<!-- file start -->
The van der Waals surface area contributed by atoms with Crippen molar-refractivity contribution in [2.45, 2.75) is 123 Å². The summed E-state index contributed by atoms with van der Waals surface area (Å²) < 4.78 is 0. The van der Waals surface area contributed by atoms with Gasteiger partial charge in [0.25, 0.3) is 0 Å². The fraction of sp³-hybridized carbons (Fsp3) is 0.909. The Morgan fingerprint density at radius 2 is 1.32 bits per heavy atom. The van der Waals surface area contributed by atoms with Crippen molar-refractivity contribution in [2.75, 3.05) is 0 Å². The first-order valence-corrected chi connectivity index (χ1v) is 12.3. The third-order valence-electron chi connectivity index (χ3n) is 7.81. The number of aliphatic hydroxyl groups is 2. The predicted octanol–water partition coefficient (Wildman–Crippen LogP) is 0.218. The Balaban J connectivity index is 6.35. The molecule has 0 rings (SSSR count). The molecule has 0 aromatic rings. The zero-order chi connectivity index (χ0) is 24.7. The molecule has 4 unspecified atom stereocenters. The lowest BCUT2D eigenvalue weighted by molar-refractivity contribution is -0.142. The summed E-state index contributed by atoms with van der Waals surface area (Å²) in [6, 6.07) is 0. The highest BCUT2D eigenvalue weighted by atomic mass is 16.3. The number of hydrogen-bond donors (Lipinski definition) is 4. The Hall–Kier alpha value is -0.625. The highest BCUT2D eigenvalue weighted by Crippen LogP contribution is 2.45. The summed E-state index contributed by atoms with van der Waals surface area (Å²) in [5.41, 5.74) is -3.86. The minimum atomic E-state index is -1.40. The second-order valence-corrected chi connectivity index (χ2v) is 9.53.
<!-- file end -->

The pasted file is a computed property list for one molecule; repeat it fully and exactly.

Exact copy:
The van der Waals surface area contributed by atoms with Crippen molar-refractivity contribution in [2.45, 2.75) is 123 Å². The summed E-state index contributed by atoms with van der Waals surface area (Å²) < 4.78 is 0. The van der Waals surface area contributed by atoms with Gasteiger partial charge in [0.25, 0.3) is 0 Å². The fraction of sp³-hybridized carbons (Fsp3) is 0.909. The Morgan fingerprint density at radius 2 is 1.32 bits per heavy atom. The van der Waals surface area contributed by atoms with Crippen molar-refractivity contribution in [2.75, 3.05) is 0 Å². The first-order valence-corrected chi connectivity index (χ1v) is 12.3. The third-order valence-electron chi connectivity index (χ3n) is 7.81. The number of aliphatic hydroxyl groups is 2. The predicted octanol–water partition coefficient (Wildman–Crippen LogP) is 0.218. The Balaban J connectivity index is 6.35. The molecule has 0 rings (SSSR count). The molecule has 0 aromatic rings. The zero-order chi connectivity index (χ0) is 24.7. The molecule has 4 unspecified atom stereocenters. The lowest BCUT2D eigenvalue weighted by molar-refractivity contribution is -0.142. The summed E-state index contributed by atoms with van der Waals surface area (Å²) in [6, 6.07) is 0. The highest BCUT2D eigenvalue weighted by atomic mass is 16.3. The number of hydrogen-bond donors (Lipinski definition) is 4. The Hall–Kier alpha value is -0.625. The highest BCUT2D eigenvalue weighted by Crippen LogP contribution is 2.45. The summed E-state index contributed by atoms with van der Waals surface area (Å²) in [5.41, 5.74) is -3.86. The minimum atomic E-state index is -1.40. The second-order valence-corrected chi connectivity index (χ2v) is 9.53.